24th March, 2016
Kasturi Srinivasan Hall, The Music Academy, Royapettah, Chennai (600014)
India’s sedition laws were introduced during the British rule in 1870 to suppress dissent in colonial India.
Among its most notable victims during British rule were nationalist leaders Bal Gangadhar Tilak, Mahatma Gandhi and Annie Besant. After independence, the laws continue to be on the statute books.
The issue of compatibility of sedition laws with free speech in a democracy has come under criticism several times since independence.
Section 124A of the Indian Penal Code, which is invoked by governments in free India reads as follows:
“Whoever, by words, either spoken or written, or by signs, or by visible representation, or otherwise, brings or attempts to bring into hatred or contempt, or excites or attempts to excite disaffection towards. 2[* * *] the Government established by law in 3[India], 4[* * *] shall be punished with 5[imprisonment for life], to which fine may be added, or with imprisonment which may extend to three years, to which fine may be added, or with fine.
Explanation 1.-The expression “disaffection” includes disloyalty and all feelings of enmity
Explanation 2.-Comments expressing disapprobation of the measures of the Government with a view to obtain their alteration by lawful means, without exciting or attempting to excite hatred, contempt or disaffection, do not constitute an offence under this section.
Explanation 3.-Comments expressing disapprobation of the administrative or other action of the Government without exciting or attempting to excite hatred, contempt or disaffection, do not constitute an offence under this section.”
Despite independent India’s judiciary reading down Article 124A as early as 1962 in Kedar Nath v State of Bihar, it continues to be invoked by some governments, largely as a political tool, to arrest even dissenters.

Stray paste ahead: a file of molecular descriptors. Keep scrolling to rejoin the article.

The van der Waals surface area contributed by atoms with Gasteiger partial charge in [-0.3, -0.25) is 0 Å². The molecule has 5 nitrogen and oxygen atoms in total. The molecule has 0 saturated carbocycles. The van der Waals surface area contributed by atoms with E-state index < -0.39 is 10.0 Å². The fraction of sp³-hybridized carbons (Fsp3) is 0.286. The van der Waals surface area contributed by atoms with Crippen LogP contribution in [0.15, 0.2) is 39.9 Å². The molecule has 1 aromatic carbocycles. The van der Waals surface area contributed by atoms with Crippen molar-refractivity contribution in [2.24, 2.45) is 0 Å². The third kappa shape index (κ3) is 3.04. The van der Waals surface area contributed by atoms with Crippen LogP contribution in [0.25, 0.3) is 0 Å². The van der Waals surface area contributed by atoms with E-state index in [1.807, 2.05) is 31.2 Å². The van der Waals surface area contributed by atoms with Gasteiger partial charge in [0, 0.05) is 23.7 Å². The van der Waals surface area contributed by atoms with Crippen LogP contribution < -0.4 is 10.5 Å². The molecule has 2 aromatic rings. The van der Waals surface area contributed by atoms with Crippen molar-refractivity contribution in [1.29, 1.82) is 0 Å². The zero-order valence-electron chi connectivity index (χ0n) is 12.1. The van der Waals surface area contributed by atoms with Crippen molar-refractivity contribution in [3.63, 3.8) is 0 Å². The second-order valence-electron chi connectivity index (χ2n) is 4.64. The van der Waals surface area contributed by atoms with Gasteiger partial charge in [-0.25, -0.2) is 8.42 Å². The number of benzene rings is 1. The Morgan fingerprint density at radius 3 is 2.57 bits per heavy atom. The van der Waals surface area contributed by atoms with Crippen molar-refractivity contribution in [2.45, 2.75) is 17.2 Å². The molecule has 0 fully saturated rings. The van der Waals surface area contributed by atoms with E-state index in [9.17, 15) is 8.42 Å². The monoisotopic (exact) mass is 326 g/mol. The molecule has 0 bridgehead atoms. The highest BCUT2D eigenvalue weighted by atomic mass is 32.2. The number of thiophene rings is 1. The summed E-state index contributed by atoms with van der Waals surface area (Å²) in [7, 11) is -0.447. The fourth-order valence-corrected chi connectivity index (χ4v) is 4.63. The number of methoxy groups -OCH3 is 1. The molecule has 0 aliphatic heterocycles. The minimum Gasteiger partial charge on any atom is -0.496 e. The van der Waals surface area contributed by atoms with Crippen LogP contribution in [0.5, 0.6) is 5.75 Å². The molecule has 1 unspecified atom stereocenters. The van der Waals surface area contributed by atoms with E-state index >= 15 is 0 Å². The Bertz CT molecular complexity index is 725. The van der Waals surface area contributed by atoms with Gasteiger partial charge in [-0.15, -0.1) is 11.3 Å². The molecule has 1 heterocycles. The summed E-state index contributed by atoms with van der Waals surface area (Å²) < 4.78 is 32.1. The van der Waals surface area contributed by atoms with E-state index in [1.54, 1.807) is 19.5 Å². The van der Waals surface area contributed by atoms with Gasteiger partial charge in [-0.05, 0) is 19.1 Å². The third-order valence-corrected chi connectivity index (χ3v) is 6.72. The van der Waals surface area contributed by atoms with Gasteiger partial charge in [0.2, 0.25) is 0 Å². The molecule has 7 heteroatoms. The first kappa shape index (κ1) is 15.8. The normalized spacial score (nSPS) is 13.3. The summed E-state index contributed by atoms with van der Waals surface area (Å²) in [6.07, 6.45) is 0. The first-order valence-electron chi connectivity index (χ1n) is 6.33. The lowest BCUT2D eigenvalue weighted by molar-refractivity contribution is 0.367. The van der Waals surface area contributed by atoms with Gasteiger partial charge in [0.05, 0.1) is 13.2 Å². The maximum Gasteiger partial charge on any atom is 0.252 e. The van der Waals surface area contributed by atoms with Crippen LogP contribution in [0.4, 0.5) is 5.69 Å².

Some infamous instances include the case against Dr. Binayak Sen, doctor and human rights activist who was sentenced to life by a trial court for being a Maoist sympathiser, and Aseem Trivedi, a cartoonist who was sent to jail for his cartoons against corruption.
In 2012, anti-nuclear activist S.P. Udayakumar and others in Idinthakarai hamlet near Kudankulam in Tamil Nadu were booked under sedition after they resisted the setting up of the Kudankulam Nuclear Power Plant.
On October 20, 2015, a Tamil folk singer, Kovan, was charged with sedition and jailed for a song criticising the State’s Chief Minister and the government for its policy on retail sale of liquor.
Earlier this year, Delhi Police arrested the president of the Jawaharlal Nehru University Students Union, Kanhaiya Kumar, on February 12, 2016 for sedition based on reports that anti-India slogans were allegedly raised at the University during a protest meeting.
This arrest has placed the spotlight again on the rationale behind sedition laws remaining in the statute books in a democracy.
Against this backdrop, The Hindu Centre for Politics and Public Policy invites you to a panel discussion on Free Speech and Sedition in a Democracy. Panellists are Justice K. Chandru, Retired Judge, Madras High Court, A.X. Alexander, Retired Director General of Police, Tamil Nadu, Sriram Panchu, Advocate, Madras High Court and Moderated by N. Ravi, Director, Kasturi & Sons Limited, and former Editor-in-chief, The Hindu.
All are welcome.
To Register, contact by email or phone:
Phone: +914428524445 (10 a.m. to 6 p.m.)